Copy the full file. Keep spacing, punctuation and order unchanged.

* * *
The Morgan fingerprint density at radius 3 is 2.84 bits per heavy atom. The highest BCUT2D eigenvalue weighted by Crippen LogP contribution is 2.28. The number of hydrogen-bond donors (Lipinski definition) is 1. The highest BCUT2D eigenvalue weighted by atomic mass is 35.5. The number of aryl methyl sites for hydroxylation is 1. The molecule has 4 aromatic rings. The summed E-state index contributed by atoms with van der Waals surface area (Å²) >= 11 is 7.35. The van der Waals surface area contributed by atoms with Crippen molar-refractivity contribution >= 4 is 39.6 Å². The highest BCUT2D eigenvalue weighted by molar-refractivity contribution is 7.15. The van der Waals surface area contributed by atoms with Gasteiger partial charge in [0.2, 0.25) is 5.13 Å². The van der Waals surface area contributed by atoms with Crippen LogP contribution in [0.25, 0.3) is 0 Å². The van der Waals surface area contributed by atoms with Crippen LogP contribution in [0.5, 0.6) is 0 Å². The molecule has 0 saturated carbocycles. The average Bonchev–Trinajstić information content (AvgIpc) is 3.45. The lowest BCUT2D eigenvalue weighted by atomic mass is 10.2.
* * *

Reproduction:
The Morgan fingerprint density at radius 3 is 2.84 bits per heavy atom. The highest BCUT2D eigenvalue weighted by Crippen LogP contribution is 2.28. The number of hydrogen-bond donors (Lipinski definition) is 1. The highest BCUT2D eigenvalue weighted by atomic mass is 35.5. The number of aryl methyl sites for hydroxylation is 1. The molecule has 4 aromatic rings. The summed E-state index contributed by atoms with van der Waals surface area (Å²) >= 11 is 7.35. The van der Waals surface area contributed by atoms with Crippen molar-refractivity contribution >= 4 is 39.6 Å². The highest BCUT2D eigenvalue weighted by molar-refractivity contribution is 7.15. The van der Waals surface area contributed by atoms with Gasteiger partial charge in [0.2, 0.25) is 5.13 Å². The van der Waals surface area contributed by atoms with Crippen LogP contribution in [0.25, 0.3) is 0 Å². The van der Waals surface area contributed by atoms with Crippen LogP contribution in [0.5, 0.6) is 0 Å². The molecule has 0 saturated carbocycles. The average Bonchev–Trinajstić information content (AvgIpc) is 3.45. The lowest BCUT2D eigenvalue weighted by atomic mass is 10.2.